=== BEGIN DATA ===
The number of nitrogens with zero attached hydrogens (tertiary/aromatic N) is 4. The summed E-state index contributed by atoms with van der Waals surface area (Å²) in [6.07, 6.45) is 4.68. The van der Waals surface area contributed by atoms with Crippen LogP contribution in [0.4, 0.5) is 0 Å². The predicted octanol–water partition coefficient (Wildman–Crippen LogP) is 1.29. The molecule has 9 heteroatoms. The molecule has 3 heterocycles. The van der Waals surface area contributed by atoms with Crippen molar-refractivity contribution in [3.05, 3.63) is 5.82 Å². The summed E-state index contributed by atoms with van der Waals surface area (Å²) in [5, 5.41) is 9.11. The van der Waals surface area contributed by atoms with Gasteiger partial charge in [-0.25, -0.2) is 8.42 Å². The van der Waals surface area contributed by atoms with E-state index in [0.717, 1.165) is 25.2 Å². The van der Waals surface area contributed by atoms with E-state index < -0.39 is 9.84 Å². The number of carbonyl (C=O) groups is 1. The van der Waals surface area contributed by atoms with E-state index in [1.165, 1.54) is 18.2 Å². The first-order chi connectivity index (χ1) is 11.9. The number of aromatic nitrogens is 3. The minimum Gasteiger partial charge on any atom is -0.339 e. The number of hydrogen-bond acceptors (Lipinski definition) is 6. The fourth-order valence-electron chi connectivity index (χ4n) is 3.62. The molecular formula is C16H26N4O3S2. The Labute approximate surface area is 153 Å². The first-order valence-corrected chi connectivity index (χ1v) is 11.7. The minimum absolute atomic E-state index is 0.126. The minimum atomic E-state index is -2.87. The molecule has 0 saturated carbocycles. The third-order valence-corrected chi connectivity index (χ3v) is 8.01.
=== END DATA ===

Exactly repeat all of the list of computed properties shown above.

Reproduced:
The number of nitrogens with zero attached hydrogens (tertiary/aromatic N) is 4. The summed E-state index contributed by atoms with van der Waals surface area (Å²) in [6.07, 6.45) is 4.68. The van der Waals surface area contributed by atoms with Crippen LogP contribution in [0.4, 0.5) is 0 Å². The predicted octanol–water partition coefficient (Wildman–Crippen LogP) is 1.29. The molecule has 9 heteroatoms. The molecule has 3 heterocycles. The van der Waals surface area contributed by atoms with Crippen molar-refractivity contribution in [3.05, 3.63) is 5.82 Å². The summed E-state index contributed by atoms with van der Waals surface area (Å²) in [5, 5.41) is 9.11. The van der Waals surface area contributed by atoms with Gasteiger partial charge in [-0.25, -0.2) is 8.42 Å². The van der Waals surface area contributed by atoms with E-state index in [0.717, 1.165) is 25.2 Å². The van der Waals surface area contributed by atoms with E-state index < -0.39 is 9.84 Å². The number of carbonyl (C=O) groups is 1. The van der Waals surface area contributed by atoms with E-state index in [1.165, 1.54) is 18.2 Å². The first-order chi connectivity index (χ1) is 11.9. The number of aromatic nitrogens is 3. The minimum Gasteiger partial charge on any atom is -0.339 e. The number of hydrogen-bond acceptors (Lipinski definition) is 6. The fourth-order valence-electron chi connectivity index (χ4n) is 3.62. The molecular formula is C16H26N4O3S2. The Labute approximate surface area is 153 Å². The first-order valence-corrected chi connectivity index (χ1v) is 11.7. The minimum absolute atomic E-state index is 0.126. The minimum atomic E-state index is -2.87. The molecule has 0 saturated carbocycles. The third-order valence-corrected chi connectivity index (χ3v) is 8.01.